Top US Senators have announced a hearing on Anheuser-Busch In Bev’s plans to purchase SABMiller.
The US Senate Judiciary Committee’s antitrust subcommittee will hold a hearing to discuss Anheuser-Busch InBev SA’s plans to buy fellow beer giant SABMiller PLC for over $100bn.
Chairman of the Senate’s antitrust panel and Republican Senator Mike Lee announced the hearing into the takeover this week, along with Democrat Senator Amy Klobuchar of Minnesota.
The date of the hearing or other details were not given during the senators’ announcement.
The proposed hearing is in reaction to the recent takeover proposal which could see the world’s two largest brewers combine.
British brewer SABMiller announced last week that it had agreed to a takeover by AB InBev, the world’s largest beer producer.
The cost of buying SABMiller for the Belgian-Brazilian group is around $109bn (£70bn), making it the third largest ever takeover offer ever recorded.
After weeks of back-and-forth between the two companies, which included five revised proposals by AB InBev, SABMiller’s board agreed to unanimously recommend to its shareholders to accept AB InBev’s proposal to pay £44 ($67) a share to buy the London-based brewer.
Regulators may block takeover
But before the massive merger becomes a reality, it still has to pass the necessary regulatory clearances and scrutiny, such as the proposed US Senate hearing.
If AB InBev can’t get these clearances for the deal to close, it will have to pay SABMiller a break-up fee of $3b.
If the merger is approved by global regulatory bodies, it is expected to have repercussions and a massive effect for the rest of the global beer industry.
One country in particular that would feel the effects of a potential merger is the US, where the two companies would own about 70% of the beer market unless some assets are sold off.
The long-rumoured merger of the two biggest beer companies in the world would bring AB InBev’s household brands such as Budweiser, Corona and Stella Artois together with SABMiller’s marquee brands such as Grolsch, Peroni and Pilsner Urquell.
The potential combination of brands as a by-product of the deal is what has been described by some analysts as the last major piece of consolidation that remains in the beer industry.
In the same fashion the proposed takeover has raised the concerns of top US Senators, Australian regulators have also expressed their concerns about the potential merger.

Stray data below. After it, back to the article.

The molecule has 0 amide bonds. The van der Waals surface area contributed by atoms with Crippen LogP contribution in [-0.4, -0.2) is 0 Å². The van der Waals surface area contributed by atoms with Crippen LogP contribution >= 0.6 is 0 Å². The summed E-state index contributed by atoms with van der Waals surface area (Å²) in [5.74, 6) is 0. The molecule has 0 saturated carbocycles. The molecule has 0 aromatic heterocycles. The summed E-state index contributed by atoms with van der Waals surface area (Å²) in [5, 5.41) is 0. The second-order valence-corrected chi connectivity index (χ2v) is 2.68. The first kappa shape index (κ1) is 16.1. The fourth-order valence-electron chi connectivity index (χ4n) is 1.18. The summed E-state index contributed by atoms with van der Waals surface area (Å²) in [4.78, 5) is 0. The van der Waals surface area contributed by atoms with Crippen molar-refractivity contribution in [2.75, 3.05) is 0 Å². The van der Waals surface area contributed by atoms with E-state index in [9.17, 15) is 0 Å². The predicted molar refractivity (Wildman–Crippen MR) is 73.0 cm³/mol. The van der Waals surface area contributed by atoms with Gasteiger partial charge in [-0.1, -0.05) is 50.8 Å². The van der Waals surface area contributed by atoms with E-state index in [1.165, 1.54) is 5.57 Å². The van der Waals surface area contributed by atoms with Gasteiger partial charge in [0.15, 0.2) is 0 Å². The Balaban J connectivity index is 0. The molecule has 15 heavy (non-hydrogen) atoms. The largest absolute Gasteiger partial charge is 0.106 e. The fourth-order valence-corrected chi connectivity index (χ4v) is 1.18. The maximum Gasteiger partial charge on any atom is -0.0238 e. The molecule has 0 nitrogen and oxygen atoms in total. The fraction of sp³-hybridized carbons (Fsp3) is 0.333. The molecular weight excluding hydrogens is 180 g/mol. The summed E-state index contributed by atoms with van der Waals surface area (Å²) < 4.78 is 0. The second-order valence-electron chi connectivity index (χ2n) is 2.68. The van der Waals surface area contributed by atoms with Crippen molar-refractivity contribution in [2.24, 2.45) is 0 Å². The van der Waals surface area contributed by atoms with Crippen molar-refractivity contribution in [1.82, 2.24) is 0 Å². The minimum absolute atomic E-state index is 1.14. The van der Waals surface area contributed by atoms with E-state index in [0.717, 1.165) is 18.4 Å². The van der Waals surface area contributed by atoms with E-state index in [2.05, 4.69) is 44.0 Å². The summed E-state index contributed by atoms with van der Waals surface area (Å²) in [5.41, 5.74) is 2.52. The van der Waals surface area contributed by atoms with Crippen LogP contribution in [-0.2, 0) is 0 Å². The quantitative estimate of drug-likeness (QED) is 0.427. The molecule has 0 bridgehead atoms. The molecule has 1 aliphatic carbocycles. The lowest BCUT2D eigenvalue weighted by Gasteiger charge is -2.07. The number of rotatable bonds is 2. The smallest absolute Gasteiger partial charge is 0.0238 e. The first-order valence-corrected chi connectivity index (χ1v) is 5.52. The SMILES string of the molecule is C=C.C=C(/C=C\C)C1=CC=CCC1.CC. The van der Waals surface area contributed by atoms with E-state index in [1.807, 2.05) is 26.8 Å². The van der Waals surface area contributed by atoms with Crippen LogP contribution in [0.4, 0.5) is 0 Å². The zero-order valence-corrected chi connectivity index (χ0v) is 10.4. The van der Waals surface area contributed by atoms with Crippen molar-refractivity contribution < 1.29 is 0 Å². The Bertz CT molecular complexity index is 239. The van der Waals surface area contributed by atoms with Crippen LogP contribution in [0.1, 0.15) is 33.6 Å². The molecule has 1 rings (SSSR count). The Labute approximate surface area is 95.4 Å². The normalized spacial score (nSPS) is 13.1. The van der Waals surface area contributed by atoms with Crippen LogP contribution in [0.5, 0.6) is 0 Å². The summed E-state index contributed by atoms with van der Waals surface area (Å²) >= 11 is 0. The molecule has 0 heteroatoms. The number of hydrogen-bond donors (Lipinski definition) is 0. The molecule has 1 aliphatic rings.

The takeover would combine Australia’s biggest and third-biggest brewers to control 46% of Australasia’s 2 billion litre beer market, according to figures from Euromonitor.
It’s a business scenario that former chairman of the Australian Competition and Consumer Commission (ACCC) Allan Fels said maybe blocked by Australian regulators.
“This deal will not have an easy ride through the ACCC,” the Sydney Morning Herald quoted Fels as saying.
“The battle between second and third position often stimulates competition more generally in the market,
“In this case it’s not clear there is a lot of surrounding competition, and therefore it could be that a cosy duopoly emerges,
“It’s conceivable that the merger is blocked internationally, but if it’s not, if it sails through overseas but is blocked here, they’d have to consider calling off this part of the transaction.”
AB InBev isn’t the only major beer company to be preoccupied with takeover efforts in recent times.
Heineken announced last week that it had acquired a majority stake in Slovenian brewer Pivovarna Lasko for $135m (£87m).
The Dutch beer giant acquired the majority stake in its fellow European brewer just days after AB InBev reached its deal to buy SABMiller.
The world’s third largest brewer’s deal with Pivovarna Lasko follows its recent 50% acquisition of Californian craft brewery Lagunitas, which was announced in September.
Heineken also recently bought Diageo’s brewing interests in Jamaica, Malaysia and Singapore in a deal worth $780m ($505m).